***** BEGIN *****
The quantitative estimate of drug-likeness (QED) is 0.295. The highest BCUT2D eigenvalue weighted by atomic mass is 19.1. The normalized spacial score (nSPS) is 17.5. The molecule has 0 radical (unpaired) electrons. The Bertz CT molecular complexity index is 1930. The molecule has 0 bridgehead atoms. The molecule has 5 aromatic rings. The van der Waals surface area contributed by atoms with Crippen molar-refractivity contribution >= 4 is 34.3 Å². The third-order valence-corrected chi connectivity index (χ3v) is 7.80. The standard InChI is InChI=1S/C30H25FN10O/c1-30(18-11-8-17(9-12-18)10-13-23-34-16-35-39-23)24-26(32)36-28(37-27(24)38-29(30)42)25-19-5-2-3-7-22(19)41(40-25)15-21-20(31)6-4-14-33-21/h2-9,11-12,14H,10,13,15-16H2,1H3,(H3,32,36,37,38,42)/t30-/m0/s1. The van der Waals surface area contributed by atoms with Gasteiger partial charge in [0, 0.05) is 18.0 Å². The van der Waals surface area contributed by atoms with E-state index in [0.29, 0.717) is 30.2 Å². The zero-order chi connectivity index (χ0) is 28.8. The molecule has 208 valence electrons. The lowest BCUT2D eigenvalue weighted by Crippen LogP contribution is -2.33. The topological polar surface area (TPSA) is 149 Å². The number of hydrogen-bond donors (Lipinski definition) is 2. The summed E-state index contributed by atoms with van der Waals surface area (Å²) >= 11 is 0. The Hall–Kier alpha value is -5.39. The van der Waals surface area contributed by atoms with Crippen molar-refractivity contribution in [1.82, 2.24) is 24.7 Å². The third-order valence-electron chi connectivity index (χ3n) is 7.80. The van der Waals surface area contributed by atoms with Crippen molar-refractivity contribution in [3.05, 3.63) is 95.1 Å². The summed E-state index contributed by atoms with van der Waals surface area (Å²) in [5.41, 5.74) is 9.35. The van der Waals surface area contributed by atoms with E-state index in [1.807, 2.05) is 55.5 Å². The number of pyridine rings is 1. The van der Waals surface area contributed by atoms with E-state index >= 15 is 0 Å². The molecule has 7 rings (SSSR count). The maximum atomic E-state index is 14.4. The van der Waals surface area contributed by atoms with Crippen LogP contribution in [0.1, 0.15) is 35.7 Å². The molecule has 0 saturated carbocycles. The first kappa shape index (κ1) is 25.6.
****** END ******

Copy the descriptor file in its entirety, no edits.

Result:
The quantitative estimate of drug-likeness (QED) is 0.295. The highest BCUT2D eigenvalue weighted by atomic mass is 19.1. The normalized spacial score (nSPS) is 17.5. The molecule has 0 radical (unpaired) electrons. The Bertz CT molecular complexity index is 1930. The molecule has 0 bridgehead atoms. The molecule has 5 aromatic rings. The van der Waals surface area contributed by atoms with Crippen molar-refractivity contribution >= 4 is 34.3 Å². The third-order valence-corrected chi connectivity index (χ3v) is 7.80. The standard InChI is InChI=1S/C30H25FN10O/c1-30(18-11-8-17(9-12-18)10-13-23-34-16-35-39-23)24-26(32)36-28(37-27(24)38-29(30)42)25-19-5-2-3-7-22(19)41(40-25)15-21-20(31)6-4-14-33-21/h2-9,11-12,14H,10,13,15-16H2,1H3,(H3,32,36,37,38,42)/t30-/m0/s1. The van der Waals surface area contributed by atoms with Gasteiger partial charge in [0, 0.05) is 18.0 Å². The van der Waals surface area contributed by atoms with E-state index in [0.29, 0.717) is 30.2 Å². The zero-order chi connectivity index (χ0) is 28.8. The molecule has 208 valence electrons. The lowest BCUT2D eigenvalue weighted by Crippen LogP contribution is -2.33. The topological polar surface area (TPSA) is 149 Å². The number of hydrogen-bond donors (Lipinski definition) is 2. The summed E-state index contributed by atoms with van der Waals surface area (Å²) >= 11 is 0. The Hall–Kier alpha value is -5.39. The van der Waals surface area contributed by atoms with Crippen molar-refractivity contribution in [1.82, 2.24) is 24.7 Å². The third-order valence-electron chi connectivity index (χ3n) is 7.80. The van der Waals surface area contributed by atoms with Crippen molar-refractivity contribution in [3.05, 3.63) is 95.1 Å². The summed E-state index contributed by atoms with van der Waals surface area (Å²) in [5.41, 5.74) is 9.35. The van der Waals surface area contributed by atoms with E-state index in [1.807, 2.05) is 55.5 Å². The number of pyridine rings is 1. The van der Waals surface area contributed by atoms with E-state index >= 15 is 0 Å². The molecule has 7 rings (SSSR count). The maximum atomic E-state index is 14.4. The van der Waals surface area contributed by atoms with Crippen LogP contribution in [0.1, 0.15) is 35.7 Å². The molecule has 0 saturated carbocycles. The first kappa shape index (κ1) is 25.6.